I Can’t Forget You
I really can’t. It sounds ridiculous but it’s true. I can’t go a day without thinking about you, you’re in my head and I can’t help it. I know people say that about their first loves all the time, but I really can’t forget you because you taught me so many things. And people say that about their first loves too but I literally can’t forget you because you taught me so many things I can’t unlearn.
When we were together I carried around an industrial-sized bottle of Excedrin, and you kept telling me I didn’t need it because I probably got headaches from being dehydrated. I didn’t trust your science for years but now that I drink more water I mysteriously don’t get headaches anymore. I never liked to admit you were right about anything but this time I kind of wish I could tell you.
When we were together you never wanted to talk on the phone because you said it didn’t feel real. I thought it was because you just didn’t feel like talking but then you said you didn’t like it because even though you were hearing my voice, it was a wire voice and when we hung up I still wasn’t there and that made you depressed because sometimes trying to close the distance only widens it. I know that hollowness now and just stick to texting.
When we were together you said you didn’t have a plan because it was pointless to have one, and it used to infuriate me when you said things like “things will work themselves out” and “the universe will take care of it” because I thought that meant you weren’t trying, that you were happy to just leave everything up to chance, but I get it now: you can try all you want but that still doesn’t stop the universe from happening. I don’t have plans anymore but I do have a few possibilities.
When we were together you taught me what love feels like, and when we weren’t together too, and it was comforting and scary and kind of a relief, but now that I’ve known for awhile I just feel weird about knowing, like I’m missing something else. Whenever I see people my age who have never been in love struggle with love, I feel out of place and awkward like that kid in elementary school who skipped a grade whose opinion no one wants to hear.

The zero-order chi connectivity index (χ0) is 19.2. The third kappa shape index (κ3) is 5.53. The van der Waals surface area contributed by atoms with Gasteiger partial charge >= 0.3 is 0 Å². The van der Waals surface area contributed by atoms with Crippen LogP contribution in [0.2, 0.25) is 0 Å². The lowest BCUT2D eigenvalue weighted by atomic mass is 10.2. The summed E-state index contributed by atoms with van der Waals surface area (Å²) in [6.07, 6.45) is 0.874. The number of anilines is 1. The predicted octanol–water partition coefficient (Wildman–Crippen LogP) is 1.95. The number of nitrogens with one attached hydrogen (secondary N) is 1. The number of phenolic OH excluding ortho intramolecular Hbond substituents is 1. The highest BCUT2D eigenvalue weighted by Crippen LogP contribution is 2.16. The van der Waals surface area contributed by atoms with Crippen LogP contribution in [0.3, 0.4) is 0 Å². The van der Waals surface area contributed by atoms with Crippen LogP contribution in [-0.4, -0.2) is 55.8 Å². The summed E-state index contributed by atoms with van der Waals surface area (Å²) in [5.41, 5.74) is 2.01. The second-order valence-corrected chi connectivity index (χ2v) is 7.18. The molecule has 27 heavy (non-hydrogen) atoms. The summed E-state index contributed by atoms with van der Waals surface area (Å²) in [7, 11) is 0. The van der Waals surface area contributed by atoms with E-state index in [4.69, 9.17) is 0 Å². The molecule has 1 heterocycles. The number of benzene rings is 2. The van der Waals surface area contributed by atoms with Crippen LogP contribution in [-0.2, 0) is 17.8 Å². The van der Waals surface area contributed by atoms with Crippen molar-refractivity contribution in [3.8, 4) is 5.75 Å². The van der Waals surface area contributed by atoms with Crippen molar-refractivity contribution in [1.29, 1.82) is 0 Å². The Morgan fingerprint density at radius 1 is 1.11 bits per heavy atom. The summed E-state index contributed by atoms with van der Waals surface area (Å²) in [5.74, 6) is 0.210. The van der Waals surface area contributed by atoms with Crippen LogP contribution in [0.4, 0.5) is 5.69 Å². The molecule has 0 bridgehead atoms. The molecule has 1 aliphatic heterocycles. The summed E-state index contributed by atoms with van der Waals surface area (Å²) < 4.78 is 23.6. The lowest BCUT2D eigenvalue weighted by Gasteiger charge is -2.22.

People move on from relationships and find ways to compartmentalize, categorize, assess the damage, make distinctions between their past and present selves and do better in the future, but sometimes it doesn’t work like that. Sometimes we look at the past and say “I don’t do that anymore” or “I’m a different person now” and either way it stays with us, dead but not buried, a calcium carbonate skeleton attached to an ever-evolving coral reef. I can’t forget you because you’re in my bones.
When we were together I never got a ring or a tattoo of your name and thank the life force for my good judgment but I still feel you next to me when I smell cigarettes or touch leather, and maybe that’s why every day I wear my jacket and smoke.
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Ideally, we would be cognizant enough of the need that exists in our communities—for children, for veterans, for the homeless and the hungry, for the disadvantaged—because the circumstances through which most people find themselves in a position of need are generally out of their control.
Allow yourself to mourn the loss of love, and heal from those wounds. Don’t run into the arms of another lover, you will not find peace there: you will only accumulate more to heal from.
Prior to September 15, 1983, buying items in bulk made you look like either a criminal suspect or an obsessive hoarder.
Small acts of love are hard to execute when distance is put between two people, but that doesn’t mean they should stop.